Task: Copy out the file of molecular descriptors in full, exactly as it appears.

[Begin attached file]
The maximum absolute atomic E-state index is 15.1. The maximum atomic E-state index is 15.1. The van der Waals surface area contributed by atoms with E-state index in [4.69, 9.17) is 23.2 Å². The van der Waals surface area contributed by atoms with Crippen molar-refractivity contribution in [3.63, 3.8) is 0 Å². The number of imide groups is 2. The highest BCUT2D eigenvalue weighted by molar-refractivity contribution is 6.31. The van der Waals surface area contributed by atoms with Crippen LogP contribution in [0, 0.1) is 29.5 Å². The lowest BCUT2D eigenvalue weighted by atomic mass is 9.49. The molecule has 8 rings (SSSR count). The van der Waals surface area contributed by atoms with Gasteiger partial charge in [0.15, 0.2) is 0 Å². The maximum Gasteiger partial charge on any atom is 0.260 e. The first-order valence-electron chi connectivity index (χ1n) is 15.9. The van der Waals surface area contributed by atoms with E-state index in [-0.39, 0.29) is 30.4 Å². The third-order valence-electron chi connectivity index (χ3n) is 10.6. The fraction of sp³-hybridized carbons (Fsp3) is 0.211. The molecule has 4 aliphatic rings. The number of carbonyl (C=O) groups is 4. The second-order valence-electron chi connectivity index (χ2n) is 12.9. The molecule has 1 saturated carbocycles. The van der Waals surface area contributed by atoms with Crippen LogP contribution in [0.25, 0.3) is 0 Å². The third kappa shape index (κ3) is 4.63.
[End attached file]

The maximum absolute atomic E-state index is 15.1. The maximum atomic E-state index is 15.1. The van der Waals surface area contributed by atoms with E-state index in [4.69, 9.17) is 23.2 Å². The van der Waals surface area contributed by atoms with Crippen molar-refractivity contribution in [3.63, 3.8) is 0 Å². The number of imide groups is 2. The highest BCUT2D eigenvalue weighted by molar-refractivity contribution is 6.31. The van der Waals surface area contributed by atoms with Crippen LogP contribution in [0, 0.1) is 29.5 Å². The lowest BCUT2D eigenvalue weighted by atomic mass is 9.49. The molecule has 8 rings (SSSR count). The van der Waals surface area contributed by atoms with Gasteiger partial charge in [0.15, 0.2) is 0 Å². The maximum Gasteiger partial charge on any atom is 0.260 e. The first-order valence-electron chi connectivity index (χ1n) is 15.9. The van der Waals surface area contributed by atoms with E-state index in [-0.39, 0.29) is 30.4 Å². The third-order valence-electron chi connectivity index (χ3n) is 10.6. The fraction of sp³-hybridized carbons (Fsp3) is 0.211. The molecule has 4 aliphatic rings. The number of carbonyl (C=O) groups is 4. The second-order valence-electron chi connectivity index (χ2n) is 12.9. The molecule has 1 saturated carbocycles. The van der Waals surface area contributed by atoms with Crippen LogP contribution in [0.25, 0.3) is 0 Å². The third kappa shape index (κ3) is 4.63.